by Calculated Risk on 8/07/2014 10:44:00 AM
Thursday, August 07, 2014
The delinquency rate for mortgage loans on one-to-four-unit residential properties decreased to a seasonally adjusted rate of 6.04 percent of all loans outstanding at the end of the second quarter of 2014. The delinquency rate decreased for the fifth consecutive quarter and reached the lowest level since the fourth quarter of 2007. The delinquency rate decreased seven basis points from the previous quarter, and 92 basis points from one year ago, according to the Mortgage Bankers Association’s (MBA) National Delinquency Survey.CR Notes: This survey has shown steady improvement in delinquency and foreclosure rates, but it will take a few more years to work through the backlog - especially in judicial foreclosure states.
The delinquency rate includes loans that are at least one payment past due but does not include loans in the process of foreclosure. The percentage of loans in the foreclosure process at the end of the second quarter was 2.49 percent, down 16 basis points from the first quarter and 84 basis points lower than one year ago. This was the lowest foreclosure inventory rate seen since the first quarter of 2008.
The percentage of loans on which foreclosure actions were started during the second quarter fell to 0.40 percent from 0.45 percent, a decrease of five basis points, and reached the lowest level since the second quarter of 2006.
The serious delinquency rate, the percentage of loans that are 90 days or more past due or in the process of foreclosure, was 4.80 percent, a decrease of 24 basis points from last quarter, and a decrease of 108 basis points from the second quarter of last year. Similar to the previous quarter, 75 percent of seriously delinquent loans were originated in 2007 and earlier. Loans with vintages started in 2011 and later only accounted for six percent of all seriously delinquent loans.
“Delinquency and foreclosure rates fell to their lowest levels in more than six years, and the rate of new foreclosure starts is at its lowest level since 2006,” said Mike Fratantoni, MBA’s Chief Economist. “Strong job growth and continued increases in home prices in most markets have been the main contributors to these steady improvements in mortgage performance.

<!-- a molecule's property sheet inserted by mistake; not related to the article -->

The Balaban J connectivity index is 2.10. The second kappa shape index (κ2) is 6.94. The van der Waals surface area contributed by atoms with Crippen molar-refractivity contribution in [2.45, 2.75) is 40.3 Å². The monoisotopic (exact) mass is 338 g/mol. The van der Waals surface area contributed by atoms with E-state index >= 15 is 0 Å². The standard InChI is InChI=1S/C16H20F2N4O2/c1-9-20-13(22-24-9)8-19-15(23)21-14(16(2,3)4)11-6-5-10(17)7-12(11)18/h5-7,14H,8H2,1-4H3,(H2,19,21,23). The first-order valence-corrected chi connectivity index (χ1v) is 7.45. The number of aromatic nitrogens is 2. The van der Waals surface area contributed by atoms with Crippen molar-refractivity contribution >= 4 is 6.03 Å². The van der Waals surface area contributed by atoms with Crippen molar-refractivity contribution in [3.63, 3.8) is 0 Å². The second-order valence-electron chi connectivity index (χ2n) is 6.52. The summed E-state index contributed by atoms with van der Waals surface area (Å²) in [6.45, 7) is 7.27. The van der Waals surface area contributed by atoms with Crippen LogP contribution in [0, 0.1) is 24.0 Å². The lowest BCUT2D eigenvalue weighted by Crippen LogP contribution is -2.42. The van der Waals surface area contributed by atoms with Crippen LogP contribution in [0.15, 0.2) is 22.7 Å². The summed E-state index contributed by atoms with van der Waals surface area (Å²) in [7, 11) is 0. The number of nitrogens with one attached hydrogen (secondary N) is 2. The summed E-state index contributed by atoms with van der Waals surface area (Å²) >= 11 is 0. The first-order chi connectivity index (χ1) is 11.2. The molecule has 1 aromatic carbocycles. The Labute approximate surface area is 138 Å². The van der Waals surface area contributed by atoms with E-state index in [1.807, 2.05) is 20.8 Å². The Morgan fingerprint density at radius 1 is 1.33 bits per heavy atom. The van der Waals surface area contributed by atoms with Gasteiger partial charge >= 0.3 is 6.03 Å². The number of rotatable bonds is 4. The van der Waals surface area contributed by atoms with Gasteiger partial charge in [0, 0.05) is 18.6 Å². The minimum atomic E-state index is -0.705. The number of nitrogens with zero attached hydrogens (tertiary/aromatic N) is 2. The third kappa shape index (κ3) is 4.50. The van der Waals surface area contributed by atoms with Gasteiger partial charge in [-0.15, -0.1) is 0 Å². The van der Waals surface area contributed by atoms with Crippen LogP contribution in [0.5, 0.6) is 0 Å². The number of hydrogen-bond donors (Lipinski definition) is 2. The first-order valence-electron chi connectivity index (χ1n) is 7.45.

“We have returned to more typical seasonal patterns with respect to mortgage delinquency, with 30-day and 60-day delinquency rates increasing from the first to the second quarter on an unadjusted basis. Adjusting for the seasonal pattern, we estimate that delinquencies were down for the quarter, and are down almost a full percentage point from last year.
“Nationally, the seriously delinquent rate fell by 24 basis points last quarter and has dropped 108 basis points over the past year. The loans that are seriously delinquent, either 90+ days late or in the foreclosure process, were primarily made prior to the downturn, with 75 percent of them originated in 2007 or earlier. Loans made in recent years continue to perform extremely well due to the improving market and tight credit conditions.
The declining trend in later stage delinquencies and foreclosure measures is clearly continuing at the national level,” added Joel Kan, MBA’s Director of Economic Forecasting. “Some states hardest hit by the crisis, for example California and Arizona, now have foreclosure inventory rates that are both back to pre-crisis levels and less than half the current national rate. On the other hand, despite declines last quarter, states with slower-moving judicial foreclosure regimes, like New Jersey, Florida and New York, have foreclosure inventory rates two to three times the national average. There were 18 states with a higher foreclosure inventory rate than the national average, and 15 of those were judicial states. Judicial states are also starting to see more foreclosure starts than non-judicial states, whereas there used to be no clear tendency for either foreclosure regime in the past quarters.
Most of the remaining problems are with loans made in 2007 or earlier: "75 percent of seriously delinquent loans were originated in 2007 and earlier" and are in judicial foreclosure states.
This survey includes all mortgage loans (including terrible lending via Wall Street). The total serious delinquency rate is 4.80% compared to less than 2.1% for Fannie and Freddie.
Posted by Calculated Risk on 8/07/2014 10:44:00 AM